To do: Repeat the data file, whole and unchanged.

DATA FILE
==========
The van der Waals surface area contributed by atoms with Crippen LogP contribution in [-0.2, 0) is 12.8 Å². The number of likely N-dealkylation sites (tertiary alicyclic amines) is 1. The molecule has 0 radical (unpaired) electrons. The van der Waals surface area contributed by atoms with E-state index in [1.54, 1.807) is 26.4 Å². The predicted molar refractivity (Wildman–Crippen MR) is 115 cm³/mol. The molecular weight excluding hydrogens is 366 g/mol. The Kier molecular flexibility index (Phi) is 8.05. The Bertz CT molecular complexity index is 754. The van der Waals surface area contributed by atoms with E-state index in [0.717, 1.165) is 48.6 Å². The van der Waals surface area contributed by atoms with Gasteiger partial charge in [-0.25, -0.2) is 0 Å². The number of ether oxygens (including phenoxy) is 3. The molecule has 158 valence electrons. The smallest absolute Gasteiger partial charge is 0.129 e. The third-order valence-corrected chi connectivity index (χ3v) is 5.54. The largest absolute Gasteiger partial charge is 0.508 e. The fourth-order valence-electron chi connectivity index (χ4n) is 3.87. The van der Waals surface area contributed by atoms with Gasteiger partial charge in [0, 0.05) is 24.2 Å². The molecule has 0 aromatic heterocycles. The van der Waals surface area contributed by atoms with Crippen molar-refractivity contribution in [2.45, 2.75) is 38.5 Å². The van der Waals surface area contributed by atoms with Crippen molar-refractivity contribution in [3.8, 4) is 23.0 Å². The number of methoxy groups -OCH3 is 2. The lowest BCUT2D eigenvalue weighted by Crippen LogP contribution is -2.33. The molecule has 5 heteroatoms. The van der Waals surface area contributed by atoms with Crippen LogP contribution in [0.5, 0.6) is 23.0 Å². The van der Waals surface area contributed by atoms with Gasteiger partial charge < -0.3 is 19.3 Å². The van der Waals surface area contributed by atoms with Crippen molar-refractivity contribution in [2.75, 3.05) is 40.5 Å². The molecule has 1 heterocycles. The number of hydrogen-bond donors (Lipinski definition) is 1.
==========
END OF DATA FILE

The van der Waals surface area contributed by atoms with Crippen LogP contribution in [-0.2, 0) is 12.8 Å². The number of likely N-dealkylation sites (tertiary alicyclic amines) is 1. The molecule has 0 radical (unpaired) electrons. The van der Waals surface area contributed by atoms with E-state index in [1.54, 1.807) is 26.4 Å². The predicted molar refractivity (Wildman–Crippen MR) is 115 cm³/mol. The molecular weight excluding hydrogens is 366 g/mol. The Kier molecular flexibility index (Phi) is 8.05. The Bertz CT molecular complexity index is 754. The van der Waals surface area contributed by atoms with E-state index in [0.717, 1.165) is 48.6 Å². The van der Waals surface area contributed by atoms with Gasteiger partial charge in [-0.25, -0.2) is 0 Å². The number of ether oxygens (including phenoxy) is 3. The molecule has 158 valence electrons. The smallest absolute Gasteiger partial charge is 0.129 e. The third-order valence-corrected chi connectivity index (χ3v) is 5.54. The largest absolute Gasteiger partial charge is 0.508 e. The fourth-order valence-electron chi connectivity index (χ4n) is 3.87. The van der Waals surface area contributed by atoms with Gasteiger partial charge in [0, 0.05) is 24.2 Å². The molecule has 0 aromatic heterocycles. The van der Waals surface area contributed by atoms with Crippen molar-refractivity contribution in [2.45, 2.75) is 38.5 Å². The van der Waals surface area contributed by atoms with Crippen molar-refractivity contribution in [3.8, 4) is 23.0 Å². The number of methoxy groups -OCH3 is 2. The lowest BCUT2D eigenvalue weighted by Crippen LogP contribution is -2.33. The molecule has 5 heteroatoms. The van der Waals surface area contributed by atoms with Crippen LogP contribution in [0.5, 0.6) is 23.0 Å². The van der Waals surface area contributed by atoms with Gasteiger partial charge < -0.3 is 19.3 Å². The van der Waals surface area contributed by atoms with Crippen molar-refractivity contribution in [2.75, 3.05) is 40.5 Å². The molecule has 1 heterocycles. The number of hydrogen-bond donors (Lipinski definition) is 1.